New opportunities for prestige beckon, but will the father and son duo turn their back on them once again?
In the recent weeks, the talk of the boxing stratosphere (minus Mayweather – McGregor) has been centered around the innovative and refreshing new tournament format called the World Boxing Super Series. The brain child of a mix of promoters and wealthy investors sees 16 participants spread over two weight divisions (8 in each division) battle it out in a tournament format for huge prize money and a chance to stake their claim as the premier fighter at their weight.
This Saturday saw the introductory gala take place in Monaco. A glitzy red carpet affair where four seeded fighters from both represented divisions (based on their reputation and record) chose their first round opponents from the remaining unseeded fighters.
Forever the helpless eccentric, Chris Eubank Sr – representing his son, when instructed stepped up to the podium, beamed a smile and pointed in the direction of Jr’s potential first round opponent.
That man is the undefeated Turkish Super Middleweight Anvi Yildrim. A high volume, relentless pressure fighter tipped as a potential dark horse in the tournament, despite only possessing the likes of Marco Antonio Periban on his ledger as of now (in addition to James Degale’s front teeth in sparring). With that said, the prospect of a Eubank Jr – Yildrim showdown is one that fight fans should welcome, owing to both men having age on their sides and their reckless high-action fighting styles.
However for Jr. there remains the obstacle of being victorious in his second fight of 2017 this weekend in London. After months of parading his lowly regarded IBO Super Middleweight title belt and passing sweeping judgements on his domestic rivals, Eubank puts said belt on the line versus the veteran former 2-weight world champion Arthur Abraham. War is promised by both men, however Abraham’s advancing years and low output style leave him placed as a sizeable underdog here.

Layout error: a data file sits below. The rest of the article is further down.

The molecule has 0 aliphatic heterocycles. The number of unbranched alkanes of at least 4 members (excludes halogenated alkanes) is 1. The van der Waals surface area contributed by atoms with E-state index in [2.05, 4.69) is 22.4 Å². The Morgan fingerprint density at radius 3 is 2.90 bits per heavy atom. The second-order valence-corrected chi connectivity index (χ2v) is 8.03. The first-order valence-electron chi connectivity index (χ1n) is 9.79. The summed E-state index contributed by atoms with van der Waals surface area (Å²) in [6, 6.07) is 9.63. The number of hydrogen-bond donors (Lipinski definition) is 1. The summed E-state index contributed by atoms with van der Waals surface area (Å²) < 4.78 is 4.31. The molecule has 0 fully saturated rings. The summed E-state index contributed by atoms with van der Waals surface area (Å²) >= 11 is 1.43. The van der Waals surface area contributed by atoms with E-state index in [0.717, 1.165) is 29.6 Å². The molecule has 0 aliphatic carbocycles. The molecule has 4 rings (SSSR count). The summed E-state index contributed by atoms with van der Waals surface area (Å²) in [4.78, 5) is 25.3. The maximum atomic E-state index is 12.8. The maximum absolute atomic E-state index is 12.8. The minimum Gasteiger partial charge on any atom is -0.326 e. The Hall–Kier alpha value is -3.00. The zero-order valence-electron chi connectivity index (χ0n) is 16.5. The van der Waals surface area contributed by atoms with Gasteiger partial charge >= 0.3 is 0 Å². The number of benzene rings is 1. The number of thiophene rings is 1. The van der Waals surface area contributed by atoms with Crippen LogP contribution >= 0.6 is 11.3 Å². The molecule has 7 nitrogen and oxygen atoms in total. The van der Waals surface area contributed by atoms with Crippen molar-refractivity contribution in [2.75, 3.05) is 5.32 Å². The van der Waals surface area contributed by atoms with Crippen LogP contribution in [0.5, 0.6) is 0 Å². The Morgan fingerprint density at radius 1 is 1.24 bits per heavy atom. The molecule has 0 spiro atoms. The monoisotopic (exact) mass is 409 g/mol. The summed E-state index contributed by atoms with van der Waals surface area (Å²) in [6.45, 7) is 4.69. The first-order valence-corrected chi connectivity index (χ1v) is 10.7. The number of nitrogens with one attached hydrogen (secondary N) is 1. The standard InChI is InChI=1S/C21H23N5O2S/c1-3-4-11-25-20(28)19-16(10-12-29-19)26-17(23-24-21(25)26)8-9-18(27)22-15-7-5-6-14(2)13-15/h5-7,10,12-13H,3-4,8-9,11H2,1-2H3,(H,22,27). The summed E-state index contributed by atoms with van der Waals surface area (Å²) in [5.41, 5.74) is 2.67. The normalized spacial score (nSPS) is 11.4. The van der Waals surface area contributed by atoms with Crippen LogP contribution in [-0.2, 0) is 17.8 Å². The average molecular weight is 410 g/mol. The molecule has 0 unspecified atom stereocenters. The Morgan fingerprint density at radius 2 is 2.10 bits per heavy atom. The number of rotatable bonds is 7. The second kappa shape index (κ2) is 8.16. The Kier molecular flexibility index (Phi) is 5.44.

This fight has been praised in some circles as a great one, however the only greatness is to be seen in the foresight of the matchmakers to pair these two together. A win for Abraham adds extra mileage to an already successful career, whereas Eubank has the objective of getting the job done inside the distance to send a message to detractors and rivals alike.
But beyond Saturday evening, provided Eubank prevails as expected, there will still be many questions to be asked of the 27 year old (and his father) both in and outside of the squared circle.
The Super Middleweight bracket of the World Boxing Super Series is such that Eubank could stake a case for walking away as the winner, however skeptics near and far would be justified in doubting his committal to this format. Most of the participants are jumping at opportunities they couldn’t fathom getting near months ago.
But in entering this field, the Eubank’s are merely walking back into the sea of opportunities which have been prevalent throughout their career. The likes of Groves, Smith, Degale and Cox were all available in the past and proposals were either never entertained or met with radio silence, and yet we are meant to believe that everything will go swimmingly now?
Their history of leaving (actual) belts and millions on the table is well documented, and it is such history which would leave many unsurprised if they pulled the plug on this latest venture. The Eubank’s will forever divide opinion and constantly choose to operate by their own playbook, but the low-profile talent pool will not be hindered by their influence and involvement. Just as Junior will not be hindered by finally putting his money where his mouth is and going towards legitimate challenges instead of walking in the other direction once again.